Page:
Time Sensitive: City Council Will Vote on Vancouver Fossil Fuel Ordinance on Monday, October 3!
Speak Up to Ensure Vancouver Takes a Strong Stand Against Large Fossil Fuel Terminals
After years of pressure from the community, the City of Vancouver is poised to approve a strong ordinance that would prohibit new or expanded large-scale fossil fuel facilities. An upcoming decision by the City Council would keep large, dirty fossil fuel terminals out of Vancouver and avert major health and safety risks for communities already disproportionately impacted by fossil fuels.
As currently drafted, the permanent ordinance would:
- Prohibit new large-scale fossil fuel facilities. These types of facilities can be fed by unit trains; are often located on liquefiable soils; and pose major health, safety, and spill risks during and after a seismic event.
- Prohibit expansion of existing large-scale fossil fuel storage and handling, but allow seismic retrofits, safety upgrades, and maintenance improvements.
- Allow existing facilities to convert to cleaner fuels. Facilities that convert would be allowed to expand storage by 15% if they meet safety and seismic upgrade standards and obtain a conditional use permit from the City.
- Allow new cleaner fuel facilities with storage capacity less than 1 million gallons, with a setback from residential neighborhoods, and subject to seismic and safety reviews.
Right now, the City Council needs to hear from us in support of a strong, equitable ordinance that protects the health and safety of people in Vancouver.
- Register to Speak to the Vancouver City Council on Monday, October 3 at 6:30 pm. (Be sure to register by 12 noon on October 3!) You can speak either virtually or in-person. Council meets in the second floor Council Chambers at City Hall, 415 W. 6th St., Vancouver. You can Register to Speak to the Vancouver City Council virtually. (Be sure to register by 12 noon on October 3!) Council staff will send you a link once you register online.
Join us in speaking to support the fossil fuel ordinance! Here are some ideas about giving testimony. (Note: Testimony is limited to 3 minutes per person.)
- Introduce yourself and why you care about the fossil fuel pollution in Vancouver. What impact is most important to you? Do you experience health impacts or other other impacts from fossil fuels? Do you know people in your community who are disproportionately impacted by fossil fuel pollution and poor air quality? Are you concerned about the impact an earthquake would have on fuel terminals, with potential spills and fires?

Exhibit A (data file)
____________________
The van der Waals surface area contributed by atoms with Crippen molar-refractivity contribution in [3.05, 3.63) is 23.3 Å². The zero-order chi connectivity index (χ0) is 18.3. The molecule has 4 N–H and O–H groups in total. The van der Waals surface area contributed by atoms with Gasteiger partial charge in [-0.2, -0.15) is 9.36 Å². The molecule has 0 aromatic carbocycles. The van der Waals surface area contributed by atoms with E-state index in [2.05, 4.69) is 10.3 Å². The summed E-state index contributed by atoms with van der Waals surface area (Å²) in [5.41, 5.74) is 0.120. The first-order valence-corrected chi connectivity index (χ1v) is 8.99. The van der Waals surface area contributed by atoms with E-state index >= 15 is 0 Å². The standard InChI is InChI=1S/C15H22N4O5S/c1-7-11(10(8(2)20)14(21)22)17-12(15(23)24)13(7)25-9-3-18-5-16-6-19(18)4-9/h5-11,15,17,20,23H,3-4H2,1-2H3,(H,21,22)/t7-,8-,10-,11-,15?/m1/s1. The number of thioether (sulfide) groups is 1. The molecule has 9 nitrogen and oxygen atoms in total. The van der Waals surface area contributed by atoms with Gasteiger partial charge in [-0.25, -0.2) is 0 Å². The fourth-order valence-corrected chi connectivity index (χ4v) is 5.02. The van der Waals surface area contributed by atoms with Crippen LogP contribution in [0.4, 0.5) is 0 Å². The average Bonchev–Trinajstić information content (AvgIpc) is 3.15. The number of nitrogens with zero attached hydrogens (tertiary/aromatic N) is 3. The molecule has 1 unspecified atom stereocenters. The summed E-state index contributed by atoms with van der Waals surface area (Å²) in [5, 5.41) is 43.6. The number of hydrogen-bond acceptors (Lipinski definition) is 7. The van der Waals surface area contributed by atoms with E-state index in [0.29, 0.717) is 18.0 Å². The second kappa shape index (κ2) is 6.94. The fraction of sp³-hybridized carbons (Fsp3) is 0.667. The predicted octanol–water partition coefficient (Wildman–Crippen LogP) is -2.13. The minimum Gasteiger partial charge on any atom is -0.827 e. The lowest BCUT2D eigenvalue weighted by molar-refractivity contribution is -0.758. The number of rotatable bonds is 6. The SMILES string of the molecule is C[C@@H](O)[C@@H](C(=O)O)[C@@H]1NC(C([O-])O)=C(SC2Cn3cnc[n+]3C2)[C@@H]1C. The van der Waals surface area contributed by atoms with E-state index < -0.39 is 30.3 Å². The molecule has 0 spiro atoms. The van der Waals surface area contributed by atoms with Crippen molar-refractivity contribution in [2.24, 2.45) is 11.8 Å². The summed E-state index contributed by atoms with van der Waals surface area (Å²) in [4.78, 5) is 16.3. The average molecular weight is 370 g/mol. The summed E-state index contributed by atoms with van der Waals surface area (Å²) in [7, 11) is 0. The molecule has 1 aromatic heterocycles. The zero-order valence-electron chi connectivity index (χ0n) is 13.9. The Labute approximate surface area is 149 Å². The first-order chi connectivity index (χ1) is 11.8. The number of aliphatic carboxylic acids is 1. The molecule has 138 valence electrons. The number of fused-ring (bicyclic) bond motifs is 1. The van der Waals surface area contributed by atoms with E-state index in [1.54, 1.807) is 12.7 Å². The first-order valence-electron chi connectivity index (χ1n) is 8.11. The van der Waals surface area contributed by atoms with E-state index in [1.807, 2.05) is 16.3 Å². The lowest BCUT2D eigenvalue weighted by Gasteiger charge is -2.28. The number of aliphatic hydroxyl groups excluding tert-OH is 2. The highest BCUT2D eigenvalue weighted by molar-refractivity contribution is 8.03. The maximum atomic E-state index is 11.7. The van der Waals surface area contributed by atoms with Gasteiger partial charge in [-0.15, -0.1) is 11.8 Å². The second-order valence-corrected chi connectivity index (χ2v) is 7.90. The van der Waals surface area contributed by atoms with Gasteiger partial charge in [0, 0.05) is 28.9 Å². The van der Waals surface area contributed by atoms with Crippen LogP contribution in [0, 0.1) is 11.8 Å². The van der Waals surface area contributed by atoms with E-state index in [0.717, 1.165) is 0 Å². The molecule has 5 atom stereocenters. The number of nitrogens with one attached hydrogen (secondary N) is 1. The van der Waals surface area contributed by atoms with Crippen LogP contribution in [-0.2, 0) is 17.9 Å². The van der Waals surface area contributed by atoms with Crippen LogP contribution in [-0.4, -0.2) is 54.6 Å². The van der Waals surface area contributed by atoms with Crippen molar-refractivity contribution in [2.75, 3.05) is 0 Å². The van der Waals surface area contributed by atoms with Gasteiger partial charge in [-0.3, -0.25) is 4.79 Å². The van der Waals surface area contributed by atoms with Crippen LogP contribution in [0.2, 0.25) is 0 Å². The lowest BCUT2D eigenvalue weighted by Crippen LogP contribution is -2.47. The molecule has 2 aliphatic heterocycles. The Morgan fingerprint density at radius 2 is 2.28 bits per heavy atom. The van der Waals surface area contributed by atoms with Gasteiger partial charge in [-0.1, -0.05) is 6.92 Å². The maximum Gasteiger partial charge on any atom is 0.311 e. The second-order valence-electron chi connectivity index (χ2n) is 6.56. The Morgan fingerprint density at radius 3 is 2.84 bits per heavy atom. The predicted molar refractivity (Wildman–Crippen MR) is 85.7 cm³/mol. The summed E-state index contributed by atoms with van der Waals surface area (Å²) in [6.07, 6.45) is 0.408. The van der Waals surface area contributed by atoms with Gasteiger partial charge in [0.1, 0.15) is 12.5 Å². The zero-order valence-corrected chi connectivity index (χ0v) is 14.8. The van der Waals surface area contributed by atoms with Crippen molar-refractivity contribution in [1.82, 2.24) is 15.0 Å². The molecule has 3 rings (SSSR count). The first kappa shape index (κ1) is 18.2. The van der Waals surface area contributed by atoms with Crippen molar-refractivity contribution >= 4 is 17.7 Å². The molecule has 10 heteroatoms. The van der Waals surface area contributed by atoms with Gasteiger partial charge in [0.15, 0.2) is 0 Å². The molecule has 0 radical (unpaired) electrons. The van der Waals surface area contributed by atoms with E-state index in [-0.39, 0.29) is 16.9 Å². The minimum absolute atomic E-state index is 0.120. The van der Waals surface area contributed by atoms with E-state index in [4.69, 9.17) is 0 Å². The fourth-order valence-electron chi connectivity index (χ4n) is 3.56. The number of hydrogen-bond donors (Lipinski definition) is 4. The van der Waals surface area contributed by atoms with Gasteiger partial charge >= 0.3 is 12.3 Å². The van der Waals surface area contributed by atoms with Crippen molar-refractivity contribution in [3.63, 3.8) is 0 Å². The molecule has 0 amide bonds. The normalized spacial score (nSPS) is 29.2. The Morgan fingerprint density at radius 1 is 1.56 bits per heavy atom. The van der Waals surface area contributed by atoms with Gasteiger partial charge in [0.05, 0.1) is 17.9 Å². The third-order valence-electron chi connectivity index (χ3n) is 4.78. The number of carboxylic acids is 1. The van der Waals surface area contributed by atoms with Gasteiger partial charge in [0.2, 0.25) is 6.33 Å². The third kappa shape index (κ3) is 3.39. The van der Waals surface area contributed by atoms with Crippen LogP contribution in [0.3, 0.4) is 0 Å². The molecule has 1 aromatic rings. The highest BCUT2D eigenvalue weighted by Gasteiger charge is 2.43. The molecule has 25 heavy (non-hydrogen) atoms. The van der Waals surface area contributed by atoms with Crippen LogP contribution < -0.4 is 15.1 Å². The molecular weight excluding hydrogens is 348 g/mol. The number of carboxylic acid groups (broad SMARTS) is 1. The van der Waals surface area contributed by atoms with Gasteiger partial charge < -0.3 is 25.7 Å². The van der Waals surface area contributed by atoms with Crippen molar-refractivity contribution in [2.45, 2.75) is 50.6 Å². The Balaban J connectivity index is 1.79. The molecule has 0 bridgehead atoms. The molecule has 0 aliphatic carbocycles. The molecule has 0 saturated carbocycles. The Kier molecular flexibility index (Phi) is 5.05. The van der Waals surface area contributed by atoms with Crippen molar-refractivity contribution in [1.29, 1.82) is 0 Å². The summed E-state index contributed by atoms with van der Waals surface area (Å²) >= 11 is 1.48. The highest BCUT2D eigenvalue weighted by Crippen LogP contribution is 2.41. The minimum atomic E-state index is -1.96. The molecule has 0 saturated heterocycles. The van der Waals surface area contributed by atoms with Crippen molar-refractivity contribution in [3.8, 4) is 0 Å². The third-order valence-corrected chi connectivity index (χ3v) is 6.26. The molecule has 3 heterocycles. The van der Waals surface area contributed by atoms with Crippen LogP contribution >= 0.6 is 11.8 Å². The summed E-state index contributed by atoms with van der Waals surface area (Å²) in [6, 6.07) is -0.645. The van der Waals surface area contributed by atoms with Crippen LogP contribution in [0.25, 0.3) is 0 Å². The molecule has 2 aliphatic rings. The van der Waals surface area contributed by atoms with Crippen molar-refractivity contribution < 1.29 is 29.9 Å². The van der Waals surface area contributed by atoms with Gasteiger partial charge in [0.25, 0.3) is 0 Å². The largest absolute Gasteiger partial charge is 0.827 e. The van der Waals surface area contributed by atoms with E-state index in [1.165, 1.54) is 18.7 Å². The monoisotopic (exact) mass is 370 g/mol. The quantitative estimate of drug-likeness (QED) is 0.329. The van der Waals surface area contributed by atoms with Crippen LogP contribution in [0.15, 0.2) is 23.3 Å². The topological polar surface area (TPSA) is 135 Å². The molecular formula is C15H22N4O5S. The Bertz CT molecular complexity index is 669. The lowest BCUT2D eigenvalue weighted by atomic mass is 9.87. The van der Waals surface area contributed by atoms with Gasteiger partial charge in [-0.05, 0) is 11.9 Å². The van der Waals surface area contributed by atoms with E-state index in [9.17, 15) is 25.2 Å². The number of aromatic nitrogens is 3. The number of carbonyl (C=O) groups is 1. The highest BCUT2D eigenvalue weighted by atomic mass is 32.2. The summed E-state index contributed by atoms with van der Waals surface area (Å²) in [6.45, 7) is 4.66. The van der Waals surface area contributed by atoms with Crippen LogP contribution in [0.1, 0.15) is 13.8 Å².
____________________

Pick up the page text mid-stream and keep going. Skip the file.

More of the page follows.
- Urge the city to pass the ordinance to prohibit new large-scale fossil fuel facilities. The health and safety of the community will benefit by avoiding more fossil fuel terminals in Vancouver. The ordinance values community health, safety, and environmental justice.
- Ask the Council to ensure that communities with high levels of pollution have a voice in addressing spill, seismic, and fire risks from any new “cleaner” facilities or terminals that convert and expand storage for non-fossil fuels. Residents deserve an opportunity to engage in new energy projects in their area, including cleaner liquid fuel that may be toxic or flammable in a spill. Specifically, staff recommend that conditional use permits (which involve public notice and a hearing) are warranted when potential new facilities or additions could involve millions of gallons of additional fuel storage.
- Resist industry pressure to water down the ordinance.
2) If you can’t make the hearing, sign our petition urging the City Council to pass the ordinance!
You can find more information about the policy on the City’s web page (scroll to the bottom for resources and documents).
The reasons for Vancouver to act are clear: people in Vancouver experience environmental health risks far too often, and these impacts disproportionately fall on BIPOC, lower income, and otherwise marginalized communities. According to the Washington Department of Health, some areas of Vancouver are among the worst in the state for environmental health disparities, including exposure to smog and other hazards associated with fossil fuel use.